WARSAW (Reuters) - The head of the Russian Orthodox Church made a historic visit to Poland on Thursday with a message of reconciliation that risked being overshadowed by the trial of women punk rockers for a stunt in Moscow’s main cathedral.
Human rights groups plan to stage protests during the four-day visit by Patriarch Kirill, who has criticized Pussy Riot, the band which sang a “punk prayer” against President Vladimir Putin at the altar of Christ the Saviour Cathedral in February.
The Moscow court will issue its verdict on the three women on Friday in a case that has drawn international condemnation by musicians and free speech advocates and by Putin’s opponents in Russia who say it shows his intolerance of political dissent.
The performance was meant to highlight the close ties between Putin and the patriarch, who called the Russian leader’s period as president and prime minister “a miracle of God”.
Many Russians considered the protest blasphemous and the women face up to years in jail if convicted of “hooliganism motivated by religious hatred” on Friday.
Rights groups in Poland said Kirill - who aims to ease historic tensions between the two countries - would not be allowed to avoid the issue.
“(Kirill) is obviously very involved in the Pussy Riot case as the church has refused to stand in defense of these women. So obviously the Orthodox Church plays a role in the political imprisonment of these women in Russia,” said Elena Zacharenko, in the Warsaw office of Amnesty International.
The group plans protests during Kirill’s visit, including a march to the Russian embassy.
The Orthodox church said Kirill had no plans to discuss the trial.
“It’s hard for me to say what would the questions be to His Holiness Patriarch. But, clearly, this theme cannot be on the agenda of the talks as it is not part of our bilateral ties,” said Rev. Igor Yakimchuk, a senior member of the Russian Orthodox Church’s Department for External Relations.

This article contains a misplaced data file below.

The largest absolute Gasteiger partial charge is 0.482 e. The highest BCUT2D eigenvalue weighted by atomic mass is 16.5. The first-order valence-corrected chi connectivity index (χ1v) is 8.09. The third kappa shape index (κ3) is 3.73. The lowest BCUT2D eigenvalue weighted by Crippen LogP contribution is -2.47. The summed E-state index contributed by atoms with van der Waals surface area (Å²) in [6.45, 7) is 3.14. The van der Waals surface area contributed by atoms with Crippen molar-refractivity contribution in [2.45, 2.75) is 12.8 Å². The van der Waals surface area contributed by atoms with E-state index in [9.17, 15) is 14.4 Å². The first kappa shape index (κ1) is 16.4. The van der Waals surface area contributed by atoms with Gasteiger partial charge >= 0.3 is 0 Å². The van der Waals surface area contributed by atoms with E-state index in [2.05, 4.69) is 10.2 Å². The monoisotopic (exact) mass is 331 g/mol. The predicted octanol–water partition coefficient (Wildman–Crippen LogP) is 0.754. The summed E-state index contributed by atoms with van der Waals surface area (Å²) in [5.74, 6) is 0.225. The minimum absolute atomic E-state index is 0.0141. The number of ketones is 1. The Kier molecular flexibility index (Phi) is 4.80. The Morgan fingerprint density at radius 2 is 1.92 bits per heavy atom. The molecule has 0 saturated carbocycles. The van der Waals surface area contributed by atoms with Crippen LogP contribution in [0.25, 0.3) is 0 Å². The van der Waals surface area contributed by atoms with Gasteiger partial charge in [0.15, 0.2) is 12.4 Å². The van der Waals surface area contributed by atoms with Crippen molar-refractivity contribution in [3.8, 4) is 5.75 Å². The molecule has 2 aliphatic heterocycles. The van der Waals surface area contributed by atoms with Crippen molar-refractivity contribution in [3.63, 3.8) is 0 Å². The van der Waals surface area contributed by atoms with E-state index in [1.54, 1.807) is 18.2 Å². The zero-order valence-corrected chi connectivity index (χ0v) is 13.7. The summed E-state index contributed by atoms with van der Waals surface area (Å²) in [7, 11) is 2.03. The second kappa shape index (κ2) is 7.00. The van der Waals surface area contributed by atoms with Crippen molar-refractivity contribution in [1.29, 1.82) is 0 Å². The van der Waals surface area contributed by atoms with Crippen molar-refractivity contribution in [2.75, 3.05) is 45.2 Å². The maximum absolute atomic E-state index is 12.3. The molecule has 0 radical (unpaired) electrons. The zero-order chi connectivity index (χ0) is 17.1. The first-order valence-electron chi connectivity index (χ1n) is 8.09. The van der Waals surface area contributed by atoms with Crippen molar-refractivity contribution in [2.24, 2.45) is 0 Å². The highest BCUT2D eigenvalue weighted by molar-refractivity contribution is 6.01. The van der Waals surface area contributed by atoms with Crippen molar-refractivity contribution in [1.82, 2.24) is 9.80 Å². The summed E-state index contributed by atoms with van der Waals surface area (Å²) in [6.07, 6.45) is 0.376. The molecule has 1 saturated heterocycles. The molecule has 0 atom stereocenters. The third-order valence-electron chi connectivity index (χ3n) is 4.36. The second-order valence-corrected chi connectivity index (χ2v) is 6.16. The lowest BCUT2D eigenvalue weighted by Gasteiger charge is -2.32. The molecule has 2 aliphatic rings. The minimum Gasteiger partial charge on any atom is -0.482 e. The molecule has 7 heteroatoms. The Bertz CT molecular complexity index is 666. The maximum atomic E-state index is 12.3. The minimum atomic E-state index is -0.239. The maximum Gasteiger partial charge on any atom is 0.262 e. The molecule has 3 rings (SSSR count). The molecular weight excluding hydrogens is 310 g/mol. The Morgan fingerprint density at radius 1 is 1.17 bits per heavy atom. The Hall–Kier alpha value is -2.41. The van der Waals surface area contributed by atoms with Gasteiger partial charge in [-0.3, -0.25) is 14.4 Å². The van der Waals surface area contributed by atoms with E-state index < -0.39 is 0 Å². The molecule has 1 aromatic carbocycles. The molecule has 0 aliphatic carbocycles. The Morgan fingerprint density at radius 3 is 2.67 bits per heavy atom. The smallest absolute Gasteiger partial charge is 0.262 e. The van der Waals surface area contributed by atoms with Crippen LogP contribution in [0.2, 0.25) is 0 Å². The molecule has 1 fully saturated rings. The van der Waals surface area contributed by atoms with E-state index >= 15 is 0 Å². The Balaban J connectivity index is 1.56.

Polish media have focused on the call for reconciliation that Kirill will sign on Friday with Archbishop Jozef Michalik, head of Poland’s Roman Catholic Church.
“The goal of this document is not to settle the painful pages of history shared by Poland and Russia. The essential issue is instead to start this dialogue, to talk on the basis of the same scripture of Christ,” said Father Jozef Kloch, spokesman for the Polish Episcopal Conference.
Many Poles look at their eastern neighbor with concern after the Soviet Union’s domination of Poland for more than four decades. Russia also controlled a large part of eastern Poland for more than a century before World War I.
“As people of faith we should use the power of God, we should pray for the reconciliation between our nations. To do this truthfully, we should take the first step,” Kirill told Polish public radio.
“Two churches responsible for the spiritual life of their nations declare that they are ready to forgive the sins of the past, are ready to call on their nations to write a new page in history,” he said.
While most of Poland’s 38 million population consider themselves Catholic, the Orthodox Church is Poland’s second-largest religious group with about half a million members.
Additional reporting by Christian Lowe and Michal Scheibe in Warsaw and Gabriela Baczynska in Moscow; Editing by Robin Pomeroy